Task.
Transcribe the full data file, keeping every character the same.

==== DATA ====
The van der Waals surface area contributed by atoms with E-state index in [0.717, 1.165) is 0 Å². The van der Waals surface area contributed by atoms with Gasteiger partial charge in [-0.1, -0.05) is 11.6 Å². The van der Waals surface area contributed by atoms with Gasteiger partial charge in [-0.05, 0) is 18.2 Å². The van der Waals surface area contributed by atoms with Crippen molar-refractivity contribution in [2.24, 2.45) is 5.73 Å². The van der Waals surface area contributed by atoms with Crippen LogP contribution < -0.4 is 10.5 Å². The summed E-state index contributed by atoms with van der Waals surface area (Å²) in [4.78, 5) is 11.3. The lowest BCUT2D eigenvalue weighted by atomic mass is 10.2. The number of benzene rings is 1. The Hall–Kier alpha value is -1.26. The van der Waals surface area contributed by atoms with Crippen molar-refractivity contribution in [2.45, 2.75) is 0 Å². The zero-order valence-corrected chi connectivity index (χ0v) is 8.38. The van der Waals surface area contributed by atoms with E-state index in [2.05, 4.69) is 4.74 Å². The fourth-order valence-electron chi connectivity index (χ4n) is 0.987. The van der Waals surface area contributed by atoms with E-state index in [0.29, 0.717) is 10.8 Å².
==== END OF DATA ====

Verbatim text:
The van der Waals surface area contributed by atoms with E-state index in [0.717, 1.165) is 0 Å². The van der Waals surface area contributed by atoms with Gasteiger partial charge in [-0.1, -0.05) is 11.6 Å². The van der Waals surface area contributed by atoms with Gasteiger partial charge in [-0.05, 0) is 18.2 Å². The van der Waals surface area contributed by atoms with Crippen molar-refractivity contribution in [2.24, 2.45) is 5.73 Å². The van der Waals surface area contributed by atoms with Crippen LogP contribution < -0.4 is 10.5 Å². The summed E-state index contributed by atoms with van der Waals surface area (Å²) in [4.78, 5) is 11.3. The lowest BCUT2D eigenvalue weighted by atomic mass is 10.2. The number of benzene rings is 1. The Hall–Kier alpha value is -1.26. The van der Waals surface area contributed by atoms with Crippen molar-refractivity contribution in [2.45, 2.75) is 0 Å². The zero-order valence-corrected chi connectivity index (χ0v) is 8.38. The van der Waals surface area contributed by atoms with E-state index in [2.05, 4.69) is 4.74 Å². The fourth-order valence-electron chi connectivity index (χ4n) is 0.987. The van der Waals surface area contributed by atoms with E-state index in [0.29, 0.717) is 10.8 Å².